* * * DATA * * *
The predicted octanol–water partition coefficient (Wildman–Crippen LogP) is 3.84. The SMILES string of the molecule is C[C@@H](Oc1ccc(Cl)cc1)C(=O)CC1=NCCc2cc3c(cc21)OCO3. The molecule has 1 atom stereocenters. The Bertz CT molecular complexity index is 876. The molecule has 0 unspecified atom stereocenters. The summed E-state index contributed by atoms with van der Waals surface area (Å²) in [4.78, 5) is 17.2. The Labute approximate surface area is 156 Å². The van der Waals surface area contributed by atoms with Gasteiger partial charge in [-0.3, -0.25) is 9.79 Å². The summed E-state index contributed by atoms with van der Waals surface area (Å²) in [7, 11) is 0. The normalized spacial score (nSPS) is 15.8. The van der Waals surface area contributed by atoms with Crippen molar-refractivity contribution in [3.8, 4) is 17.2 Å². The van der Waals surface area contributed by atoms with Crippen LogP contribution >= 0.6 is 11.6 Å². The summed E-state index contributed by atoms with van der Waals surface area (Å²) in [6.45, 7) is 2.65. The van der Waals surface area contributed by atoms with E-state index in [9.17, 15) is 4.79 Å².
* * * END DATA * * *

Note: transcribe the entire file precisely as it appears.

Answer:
The predicted octanol–water partition coefficient (Wildman–Crippen LogP) is 3.84. The SMILES string of the molecule is C[C@@H](Oc1ccc(Cl)cc1)C(=O)CC1=NCCc2cc3c(cc21)OCO3. The molecule has 1 atom stereocenters. The Bertz CT molecular complexity index is 876. The molecule has 0 unspecified atom stereocenters. The summed E-state index contributed by atoms with van der Waals surface area (Å²) in [4.78, 5) is 17.2. The Labute approximate surface area is 156 Å². The van der Waals surface area contributed by atoms with Gasteiger partial charge in [-0.3, -0.25) is 9.79 Å². The summed E-state index contributed by atoms with van der Waals surface area (Å²) in [7, 11) is 0. The normalized spacial score (nSPS) is 15.8. The van der Waals surface area contributed by atoms with Crippen molar-refractivity contribution in [3.8, 4) is 17.2 Å². The van der Waals surface area contributed by atoms with Crippen LogP contribution >= 0.6 is 11.6 Å². The summed E-state index contributed by atoms with van der Waals surface area (Å²) in [6.45, 7) is 2.65. The van der Waals surface area contributed by atoms with E-state index in [9.17, 15) is 4.79 Å².